If everything goes according to plan, a Barbados Building Standards Authority will be established to enforce the correct regulations in the construction industry.
Deputy Permanent Secretary in the Division of Trade, Industry and Commerce, Ernesta Drakes, who delivered the feature address on behalf of Minister of Economic Affairs, Dr. David Estwick, said work was ongoing to develop the Building Act – the legislative framework that supported the National Building Code. She further explained that the Act would pave the way for the creation of the Barbados Building Standards Authority.
Ms. Drakes made these observations while addressing the Barbados National Standards Institution’s (BNSI), CARICOM Regional Organisation for Standards and Quality (CROSQ), National Technical Sub-Committee launch at the Savannah Hotel, Hastings, Christ Church, last Wednesday.
In outlining the benefits of the Building Act, she said it makes provision for the registration of building practitioners; building permit and completion certificate requirements; certificate of public use and assembly requirements and self-certification of design. The Government official also said that the Act also includes stipulations for access to buildings and lands; application fees for building permits; insurance requirements and projects requiring an input from a review consultant.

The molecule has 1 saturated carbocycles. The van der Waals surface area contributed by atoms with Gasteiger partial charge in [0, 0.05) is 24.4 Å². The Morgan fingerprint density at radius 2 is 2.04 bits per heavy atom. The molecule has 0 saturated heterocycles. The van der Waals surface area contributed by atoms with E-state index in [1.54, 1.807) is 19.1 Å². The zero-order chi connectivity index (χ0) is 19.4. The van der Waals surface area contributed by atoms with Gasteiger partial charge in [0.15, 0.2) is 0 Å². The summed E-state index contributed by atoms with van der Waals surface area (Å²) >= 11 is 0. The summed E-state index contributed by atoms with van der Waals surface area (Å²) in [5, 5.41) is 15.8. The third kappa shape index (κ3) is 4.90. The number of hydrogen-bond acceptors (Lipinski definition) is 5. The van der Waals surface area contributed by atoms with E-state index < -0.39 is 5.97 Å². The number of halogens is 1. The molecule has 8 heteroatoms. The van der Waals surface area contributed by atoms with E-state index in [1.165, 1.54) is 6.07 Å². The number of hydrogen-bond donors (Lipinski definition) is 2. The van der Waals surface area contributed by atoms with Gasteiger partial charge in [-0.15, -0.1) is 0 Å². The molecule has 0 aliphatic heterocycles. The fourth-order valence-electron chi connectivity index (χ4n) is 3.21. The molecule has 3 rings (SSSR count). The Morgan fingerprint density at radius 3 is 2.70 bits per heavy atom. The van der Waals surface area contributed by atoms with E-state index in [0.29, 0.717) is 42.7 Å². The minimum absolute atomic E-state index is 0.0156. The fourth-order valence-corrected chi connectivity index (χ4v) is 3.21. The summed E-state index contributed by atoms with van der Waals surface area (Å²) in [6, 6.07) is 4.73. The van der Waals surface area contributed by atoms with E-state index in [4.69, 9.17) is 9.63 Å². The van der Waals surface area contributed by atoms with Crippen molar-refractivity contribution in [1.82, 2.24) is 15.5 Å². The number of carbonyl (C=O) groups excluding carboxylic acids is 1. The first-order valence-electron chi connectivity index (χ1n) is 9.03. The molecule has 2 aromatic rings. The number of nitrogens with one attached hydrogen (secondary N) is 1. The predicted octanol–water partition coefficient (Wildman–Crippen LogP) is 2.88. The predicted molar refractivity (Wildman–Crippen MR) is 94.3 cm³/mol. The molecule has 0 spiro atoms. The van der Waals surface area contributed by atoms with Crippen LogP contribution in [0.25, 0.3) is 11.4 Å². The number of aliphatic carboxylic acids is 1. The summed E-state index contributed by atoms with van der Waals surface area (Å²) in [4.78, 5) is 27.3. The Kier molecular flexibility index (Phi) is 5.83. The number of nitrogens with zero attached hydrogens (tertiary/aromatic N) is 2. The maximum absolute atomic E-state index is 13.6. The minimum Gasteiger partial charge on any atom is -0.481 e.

Ms. Drakes said that new developments in construction technology, along with a better understanding of the impact of natural disasters on the Caribbean landscape, have heightened the need to revise the Caribbean Uniform Building Code (CUBiC). CUBiC was with established assistance from the CARICOM Community Secretariat and was published in 1986.
She pointed out that CUBiC had been under-utilised by builders, and as a result, a new Regional Building Standard (RBS) was developed to fill the gap. “The project is timely, and supports the Government’s commitment to ensuring that Barbadians from all strata of society, have access to safe, decent and affordable housing,” Ms. Drakes said.
The Government official noted that the RBS would contain provisions such as a revised set of harmonised regional technical standards from which member states could develop their national codes. It will also allow for greater uniformity in the standard of building designs across the region and to provide safer and more appropriate design standards which will contribute to a reduction in the risk and attendant loss of life and property, she added.
The RBS would also allow for the free movement of contractors to undertake work in different member states and the development of a hazard mapping system to assist in the design of buildings.